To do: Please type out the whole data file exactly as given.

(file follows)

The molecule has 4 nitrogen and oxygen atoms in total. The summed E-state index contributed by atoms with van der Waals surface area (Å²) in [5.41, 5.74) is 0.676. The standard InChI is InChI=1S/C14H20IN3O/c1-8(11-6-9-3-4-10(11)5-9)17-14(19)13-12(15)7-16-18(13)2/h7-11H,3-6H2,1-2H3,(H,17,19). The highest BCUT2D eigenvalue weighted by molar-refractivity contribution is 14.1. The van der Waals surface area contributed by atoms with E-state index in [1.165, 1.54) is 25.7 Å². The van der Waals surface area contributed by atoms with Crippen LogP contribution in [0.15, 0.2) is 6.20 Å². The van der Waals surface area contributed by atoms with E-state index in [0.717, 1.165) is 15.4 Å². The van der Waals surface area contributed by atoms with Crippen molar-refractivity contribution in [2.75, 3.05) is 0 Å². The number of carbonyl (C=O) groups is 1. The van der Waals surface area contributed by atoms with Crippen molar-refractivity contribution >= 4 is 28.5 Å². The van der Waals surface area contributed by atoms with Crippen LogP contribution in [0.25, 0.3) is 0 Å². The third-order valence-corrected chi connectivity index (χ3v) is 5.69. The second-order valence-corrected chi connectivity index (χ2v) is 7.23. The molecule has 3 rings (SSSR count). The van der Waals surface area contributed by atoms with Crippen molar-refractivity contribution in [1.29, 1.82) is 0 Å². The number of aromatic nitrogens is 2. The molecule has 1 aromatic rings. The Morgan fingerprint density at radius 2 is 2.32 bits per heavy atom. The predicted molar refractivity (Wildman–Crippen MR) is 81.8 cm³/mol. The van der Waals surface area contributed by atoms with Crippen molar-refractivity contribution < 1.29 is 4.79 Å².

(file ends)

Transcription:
The molecule has 4 nitrogen and oxygen atoms in total. The summed E-state index contributed by atoms with van der Waals surface area (Å²) in [5.41, 5.74) is 0.676. The standard InChI is InChI=1S/C14H20IN3O/c1-8(11-6-9-3-4-10(11)5-9)17-14(19)13-12(15)7-16-18(13)2/h7-11H,3-6H2,1-2H3,(H,17,19). The highest BCUT2D eigenvalue weighted by molar-refractivity contribution is 14.1. The van der Waals surface area contributed by atoms with E-state index in [1.165, 1.54) is 25.7 Å². The van der Waals surface area contributed by atoms with Crippen LogP contribution in [0.15, 0.2) is 6.20 Å². The van der Waals surface area contributed by atoms with E-state index in [0.717, 1.165) is 15.4 Å². The van der Waals surface area contributed by atoms with Crippen molar-refractivity contribution in [2.75, 3.05) is 0 Å². The number of carbonyl (C=O) groups is 1. The van der Waals surface area contributed by atoms with Crippen molar-refractivity contribution >= 4 is 28.5 Å². The van der Waals surface area contributed by atoms with Crippen LogP contribution in [0.25, 0.3) is 0 Å². The third-order valence-corrected chi connectivity index (χ3v) is 5.69. The second-order valence-corrected chi connectivity index (χ2v) is 7.23. The molecule has 3 rings (SSSR count). The van der Waals surface area contributed by atoms with Crippen molar-refractivity contribution in [1.29, 1.82) is 0 Å². The number of aromatic nitrogens is 2. The molecule has 1 aromatic rings. The Morgan fingerprint density at radius 2 is 2.32 bits per heavy atom. The predicted molar refractivity (Wildman–Crippen MR) is 81.8 cm³/mol. The van der Waals surface area contributed by atoms with Crippen molar-refractivity contribution < 1.29 is 4.79 Å².